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Heartburn And Indigestion During Pregnancy

Heartburn And Indigestion During Pregnancy

Do you feel the burn? Nobody knows heartburn like a pregnant woman. And it doesn’t just happen in the chest or throat – pregnant women often feel that nagging discomfort and burning all the way through their digestive system during pregnancy.

 

Indigestion and heartburn are common in pregnancy. In fact, half of pregnant moms know the struggles of heartburn and indigestion in pregnancy. According to some sources, as many as 8 out of 10 women experience indigestion at some point during pregnancy.

 

In this article:

 

When Does Heartburn And Indigestion Begin In Pregnancy?

Heartburn in pregnancy is often one of the earliest symptoms expectant mothers deal with. It often begins rearing its ugly, unwanted head around month two. The bad news is, unlike morning sickness that often dissipates after the first trimester for many women, heartburn may get worse.

 

Some studies have shown the prevalence of heartburn to increase from 22% during the first trimester to 39% in the second. During the third trimester, women have been found to experience an increase of 60% to 72%. There is good news too, however: one cohort study found that gastrointestinal symptoms, including nausea and heartburn, were less common in subsequent trimesters of pregnancy. So, it really depends.

 

What Causes Heartburn And Indigestion During Pregnancy?

Getting technical, indigestion is also known as dyspepsia, which refers to pain or discomfort in the upper abdominal region. Heartburn is a common type of indigestion. But what causes this problem in pregnant women?

 

During the normal digestion process, food is chewed in the mouth and then travels down the esophagus, which is a tube that runs between the mouth and stomach. Food then passes through a small muscular valve, known as the lower esophageal sphincter (LES), on its way into the stomach. The LES acts as a sort of doorway that separates your esophagus and stomach, which opens up to allow food to pass through, then it closes back up to keep anything, including stomach acids, from making its way back up.

 

With heartburn or acid reflux, the LES “door” gets a little lazy, relaxing just enough for stomach acid to pass back through the wrong way and into the esophagus. This stomach acid comes into contact with more sensitive regions of the digestive system, leading to symptoms, such as burning and pain in the chest region.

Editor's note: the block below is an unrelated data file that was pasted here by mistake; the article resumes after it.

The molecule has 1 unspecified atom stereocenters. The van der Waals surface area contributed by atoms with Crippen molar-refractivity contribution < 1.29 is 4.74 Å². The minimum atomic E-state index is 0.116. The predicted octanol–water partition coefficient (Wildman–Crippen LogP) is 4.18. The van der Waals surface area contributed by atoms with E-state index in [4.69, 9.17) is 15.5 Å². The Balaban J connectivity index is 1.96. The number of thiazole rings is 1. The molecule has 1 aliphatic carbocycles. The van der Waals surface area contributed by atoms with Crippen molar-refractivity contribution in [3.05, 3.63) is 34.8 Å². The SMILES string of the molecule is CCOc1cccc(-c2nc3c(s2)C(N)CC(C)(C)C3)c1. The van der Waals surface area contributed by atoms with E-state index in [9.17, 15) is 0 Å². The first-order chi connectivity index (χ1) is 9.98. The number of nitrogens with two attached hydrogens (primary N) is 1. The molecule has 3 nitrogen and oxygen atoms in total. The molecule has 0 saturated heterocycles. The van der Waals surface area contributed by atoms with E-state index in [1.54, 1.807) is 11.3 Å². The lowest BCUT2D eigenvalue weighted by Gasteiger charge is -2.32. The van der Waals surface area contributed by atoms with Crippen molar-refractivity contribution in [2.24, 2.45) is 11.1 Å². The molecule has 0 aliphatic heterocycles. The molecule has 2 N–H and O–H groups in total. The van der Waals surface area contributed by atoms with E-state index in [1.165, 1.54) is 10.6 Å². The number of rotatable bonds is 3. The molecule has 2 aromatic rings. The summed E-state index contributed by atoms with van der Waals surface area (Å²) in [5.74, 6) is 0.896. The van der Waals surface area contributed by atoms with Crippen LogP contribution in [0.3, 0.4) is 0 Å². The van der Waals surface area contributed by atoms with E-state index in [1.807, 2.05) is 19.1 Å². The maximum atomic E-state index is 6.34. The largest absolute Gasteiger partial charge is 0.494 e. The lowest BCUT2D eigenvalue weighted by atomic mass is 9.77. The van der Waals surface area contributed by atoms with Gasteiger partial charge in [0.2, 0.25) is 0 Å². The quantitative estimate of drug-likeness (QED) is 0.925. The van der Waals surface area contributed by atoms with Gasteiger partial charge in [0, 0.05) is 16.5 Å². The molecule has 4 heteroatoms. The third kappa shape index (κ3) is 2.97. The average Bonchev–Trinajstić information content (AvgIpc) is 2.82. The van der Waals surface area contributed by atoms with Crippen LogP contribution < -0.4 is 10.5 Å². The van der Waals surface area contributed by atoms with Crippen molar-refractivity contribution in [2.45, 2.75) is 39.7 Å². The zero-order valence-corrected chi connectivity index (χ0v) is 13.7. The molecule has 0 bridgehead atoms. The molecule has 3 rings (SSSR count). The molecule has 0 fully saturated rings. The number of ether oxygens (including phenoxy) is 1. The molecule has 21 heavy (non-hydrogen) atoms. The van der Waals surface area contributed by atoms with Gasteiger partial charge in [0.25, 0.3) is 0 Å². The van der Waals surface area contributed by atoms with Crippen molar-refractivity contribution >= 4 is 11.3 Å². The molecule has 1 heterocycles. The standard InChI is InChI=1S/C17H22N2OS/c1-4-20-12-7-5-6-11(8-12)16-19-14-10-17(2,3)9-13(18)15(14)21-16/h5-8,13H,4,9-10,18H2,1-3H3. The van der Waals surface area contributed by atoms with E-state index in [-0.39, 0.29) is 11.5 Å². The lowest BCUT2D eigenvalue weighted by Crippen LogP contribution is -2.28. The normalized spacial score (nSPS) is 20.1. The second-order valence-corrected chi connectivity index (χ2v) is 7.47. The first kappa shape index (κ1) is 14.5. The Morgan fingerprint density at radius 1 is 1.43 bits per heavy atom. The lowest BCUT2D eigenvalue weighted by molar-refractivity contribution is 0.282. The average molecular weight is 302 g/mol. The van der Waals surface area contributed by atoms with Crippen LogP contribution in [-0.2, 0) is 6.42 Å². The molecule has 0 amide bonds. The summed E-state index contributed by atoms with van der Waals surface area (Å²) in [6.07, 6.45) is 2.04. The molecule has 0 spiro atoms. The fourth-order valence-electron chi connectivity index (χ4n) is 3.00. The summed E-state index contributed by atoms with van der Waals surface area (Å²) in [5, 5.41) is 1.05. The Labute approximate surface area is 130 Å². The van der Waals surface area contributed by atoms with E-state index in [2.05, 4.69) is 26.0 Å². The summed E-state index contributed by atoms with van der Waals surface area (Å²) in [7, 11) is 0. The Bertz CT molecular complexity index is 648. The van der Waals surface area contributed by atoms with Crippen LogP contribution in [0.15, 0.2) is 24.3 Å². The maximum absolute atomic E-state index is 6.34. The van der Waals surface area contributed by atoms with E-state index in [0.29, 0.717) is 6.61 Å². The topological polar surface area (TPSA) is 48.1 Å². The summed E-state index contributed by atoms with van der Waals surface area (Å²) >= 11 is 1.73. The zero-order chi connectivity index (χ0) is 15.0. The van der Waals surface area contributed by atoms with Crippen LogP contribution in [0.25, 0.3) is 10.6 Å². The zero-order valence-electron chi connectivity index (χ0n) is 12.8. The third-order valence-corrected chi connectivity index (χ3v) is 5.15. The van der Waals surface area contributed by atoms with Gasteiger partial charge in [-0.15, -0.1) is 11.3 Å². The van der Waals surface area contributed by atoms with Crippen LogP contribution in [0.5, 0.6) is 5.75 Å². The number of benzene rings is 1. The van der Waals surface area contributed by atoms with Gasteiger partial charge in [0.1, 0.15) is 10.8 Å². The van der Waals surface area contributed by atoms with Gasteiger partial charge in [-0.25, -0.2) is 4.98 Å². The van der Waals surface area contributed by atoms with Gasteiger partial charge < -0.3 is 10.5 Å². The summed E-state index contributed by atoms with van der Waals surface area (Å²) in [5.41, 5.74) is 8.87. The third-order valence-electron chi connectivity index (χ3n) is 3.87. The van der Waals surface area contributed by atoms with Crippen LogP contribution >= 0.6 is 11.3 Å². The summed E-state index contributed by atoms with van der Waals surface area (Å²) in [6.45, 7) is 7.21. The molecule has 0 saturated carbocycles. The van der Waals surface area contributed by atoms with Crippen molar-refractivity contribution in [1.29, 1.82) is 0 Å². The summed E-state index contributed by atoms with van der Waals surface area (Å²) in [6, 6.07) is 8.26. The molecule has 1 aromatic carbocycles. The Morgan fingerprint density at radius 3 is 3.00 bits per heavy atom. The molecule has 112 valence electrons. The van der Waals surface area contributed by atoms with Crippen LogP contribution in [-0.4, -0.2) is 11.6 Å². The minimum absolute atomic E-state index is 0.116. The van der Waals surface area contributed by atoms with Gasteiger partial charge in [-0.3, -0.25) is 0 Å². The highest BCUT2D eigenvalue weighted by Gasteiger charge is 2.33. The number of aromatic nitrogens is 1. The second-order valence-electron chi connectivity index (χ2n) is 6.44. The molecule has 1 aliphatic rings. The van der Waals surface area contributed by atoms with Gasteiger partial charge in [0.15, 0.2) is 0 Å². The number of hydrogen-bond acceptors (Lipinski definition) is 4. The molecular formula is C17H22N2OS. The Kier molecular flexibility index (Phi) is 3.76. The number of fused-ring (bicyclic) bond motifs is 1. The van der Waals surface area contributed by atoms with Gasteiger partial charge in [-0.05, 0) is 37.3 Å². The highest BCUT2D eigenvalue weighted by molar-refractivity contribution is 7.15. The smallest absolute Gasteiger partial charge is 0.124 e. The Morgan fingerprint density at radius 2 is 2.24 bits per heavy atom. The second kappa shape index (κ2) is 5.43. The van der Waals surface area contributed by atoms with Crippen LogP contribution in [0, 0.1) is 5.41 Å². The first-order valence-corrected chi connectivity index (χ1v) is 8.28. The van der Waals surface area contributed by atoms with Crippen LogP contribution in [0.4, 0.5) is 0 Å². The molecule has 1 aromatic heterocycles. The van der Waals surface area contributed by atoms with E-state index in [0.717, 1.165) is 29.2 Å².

During pregnancy, hormones, including progesterone and a special hormone known as relaxin, cause muscles within the body to be looser, or relaxed. This change is beneficial as it slows the movement of food through your digestive system, which affords the body better absorption of nutrients into the bloodstream, subsequently giving more to the placenta and baby. Although this relaxation of the digestive process has its benefits, it also has its costs.

 

The digestive changes in pregnancy also can cause the esophageal muscles to relax more often, resulting in acids seeping back up. It is more common when pregnant women eat a large meal or lie down.

 

Additionally, as a woman’s pregnancy progresses and the fetus grows during the second and third trimesters, the expanding uterus and baby within can put more pressure on the stomach. This can also result in acid and food being forced back upward into the esophagus.

 

Symptoms Of Heartburn And Indigestion During Pregnancy

Pregnant women who battle indigestion and heartburn during pregnancy often experience the same symptoms as anyone else who is not pregnant.

 

The primary symptom of heartburn or indigestion is the feeling of discomfort in the chest or stomach. It typically occurs soon after drinking or eating something but there can sometimes be a delay. Along with pain, pregnant women with indigestion or heartburn may experience the following symptoms: